Good luck - I'm afraid that you'll find that re-opening this discusion yields the usual results - there isn't that much advantage to opening a new discussion when there's zillions of old ones, the same thing tends to keep happening.

8. Jan 4, 2016

### fxfocus

Apologies to all. I should have made it clearer my objective was not to resurrect a discussion of the twin paradox but to simply verify whether or not the stay at home twin would measure a longer distance to the turnaround point than would the travelling twin when viewed from either perspective. By which I mean whichever frame of reference you consider to be moving. I'm assuming if we marked the turn around point with a pebble then this pebble would always be at rest with respect to the stay at home twin.

The reason for asking is that I was under the impression for a long time that the twins scenario was symmetrical (excluding turn around) but now I'm thinking the pebble (or turn around point) breaks the symmetry because it can be considered attached to the stay at home twin.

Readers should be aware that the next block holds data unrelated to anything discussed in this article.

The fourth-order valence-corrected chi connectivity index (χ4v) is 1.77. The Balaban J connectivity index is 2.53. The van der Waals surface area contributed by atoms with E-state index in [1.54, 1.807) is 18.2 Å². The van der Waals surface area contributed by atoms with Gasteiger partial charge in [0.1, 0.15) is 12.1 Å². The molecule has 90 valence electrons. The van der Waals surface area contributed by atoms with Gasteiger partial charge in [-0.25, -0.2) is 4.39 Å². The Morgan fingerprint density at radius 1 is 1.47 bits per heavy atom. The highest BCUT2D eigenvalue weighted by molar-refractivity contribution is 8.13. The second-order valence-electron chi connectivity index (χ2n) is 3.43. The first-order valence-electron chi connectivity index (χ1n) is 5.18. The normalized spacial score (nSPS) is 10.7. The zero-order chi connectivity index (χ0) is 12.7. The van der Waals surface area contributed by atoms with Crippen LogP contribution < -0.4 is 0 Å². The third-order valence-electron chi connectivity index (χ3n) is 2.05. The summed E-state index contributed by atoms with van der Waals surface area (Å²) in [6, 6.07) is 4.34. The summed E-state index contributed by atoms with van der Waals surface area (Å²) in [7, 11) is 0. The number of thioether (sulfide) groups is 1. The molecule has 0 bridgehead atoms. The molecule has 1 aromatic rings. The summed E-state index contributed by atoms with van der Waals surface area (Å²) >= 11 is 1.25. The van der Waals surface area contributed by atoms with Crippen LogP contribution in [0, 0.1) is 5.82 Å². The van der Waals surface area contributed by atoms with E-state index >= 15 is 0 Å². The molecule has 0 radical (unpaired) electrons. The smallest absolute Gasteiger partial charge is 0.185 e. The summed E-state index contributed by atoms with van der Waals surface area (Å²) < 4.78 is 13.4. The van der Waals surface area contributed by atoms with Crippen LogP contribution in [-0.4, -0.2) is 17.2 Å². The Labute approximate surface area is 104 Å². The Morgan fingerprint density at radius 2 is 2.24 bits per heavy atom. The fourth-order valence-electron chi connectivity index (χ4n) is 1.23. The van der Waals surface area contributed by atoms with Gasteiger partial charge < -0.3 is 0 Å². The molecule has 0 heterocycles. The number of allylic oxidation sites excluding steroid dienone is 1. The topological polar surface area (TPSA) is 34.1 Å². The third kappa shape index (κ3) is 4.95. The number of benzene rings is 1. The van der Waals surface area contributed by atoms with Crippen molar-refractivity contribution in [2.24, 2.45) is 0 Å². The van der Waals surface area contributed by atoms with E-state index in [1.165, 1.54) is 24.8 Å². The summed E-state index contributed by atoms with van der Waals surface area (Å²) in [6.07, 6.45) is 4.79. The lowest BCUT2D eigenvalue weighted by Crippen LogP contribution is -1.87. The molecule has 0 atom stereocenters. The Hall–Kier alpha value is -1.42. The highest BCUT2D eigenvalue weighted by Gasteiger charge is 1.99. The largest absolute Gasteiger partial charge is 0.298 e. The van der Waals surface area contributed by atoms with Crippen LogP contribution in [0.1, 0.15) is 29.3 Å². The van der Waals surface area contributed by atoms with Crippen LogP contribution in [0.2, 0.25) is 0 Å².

Hope this helps, if not I promise not to labour the point further ;o)

Edit: I should have said that for this purpose I'm not taking into account any acceleration associated with the turn around.

Last edited: Jan 4, 2016
9. Jan 4, 2016

### Staff: Mentor

If you assume this, then yes, the distance from the stay-at-home twin to the turnaround point will be larger in the stay-at-home twin's frame than it will be in the traveling twin's frame. But that asymmetry is because you made an asymmetric assumption: you assumed that the turnaround point is at rest relative to the stay-at-home twin.